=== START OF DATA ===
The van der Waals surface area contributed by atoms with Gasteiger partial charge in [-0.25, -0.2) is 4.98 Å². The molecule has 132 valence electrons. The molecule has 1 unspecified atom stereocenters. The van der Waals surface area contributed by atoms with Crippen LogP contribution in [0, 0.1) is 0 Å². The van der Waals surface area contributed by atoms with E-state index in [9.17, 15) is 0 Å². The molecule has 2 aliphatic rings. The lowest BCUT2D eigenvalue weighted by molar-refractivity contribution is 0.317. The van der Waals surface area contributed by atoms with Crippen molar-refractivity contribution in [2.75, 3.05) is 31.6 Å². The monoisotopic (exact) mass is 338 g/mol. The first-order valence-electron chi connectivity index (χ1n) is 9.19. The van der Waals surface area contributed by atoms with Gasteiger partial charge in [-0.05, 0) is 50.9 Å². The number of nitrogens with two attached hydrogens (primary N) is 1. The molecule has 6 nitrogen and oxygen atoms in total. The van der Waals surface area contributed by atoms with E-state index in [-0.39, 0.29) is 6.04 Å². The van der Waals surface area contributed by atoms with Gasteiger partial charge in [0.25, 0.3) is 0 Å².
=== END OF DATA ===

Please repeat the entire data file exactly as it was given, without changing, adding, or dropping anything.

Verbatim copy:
The van der Waals surface area contributed by atoms with Gasteiger partial charge in [-0.25, -0.2) is 4.98 Å². The molecule has 132 valence electrons. The molecule has 1 unspecified atom stereocenters. The van der Waals surface area contributed by atoms with Crippen LogP contribution in [0, 0.1) is 0 Å². The van der Waals surface area contributed by atoms with E-state index in [9.17, 15) is 0 Å². The molecule has 2 aliphatic rings. The lowest BCUT2D eigenvalue weighted by molar-refractivity contribution is 0.317. The van der Waals surface area contributed by atoms with Crippen molar-refractivity contribution in [2.75, 3.05) is 31.6 Å². The monoisotopic (exact) mass is 338 g/mol. The first-order valence-electron chi connectivity index (χ1n) is 9.19. The van der Waals surface area contributed by atoms with Gasteiger partial charge in [-0.05, 0) is 50.9 Å². The number of nitrogens with two attached hydrogens (primary N) is 1. The molecule has 6 nitrogen and oxygen atoms in total. The van der Waals surface area contributed by atoms with E-state index in [-0.39, 0.29) is 6.04 Å². The van der Waals surface area contributed by atoms with Gasteiger partial charge in [0.25, 0.3) is 0 Å².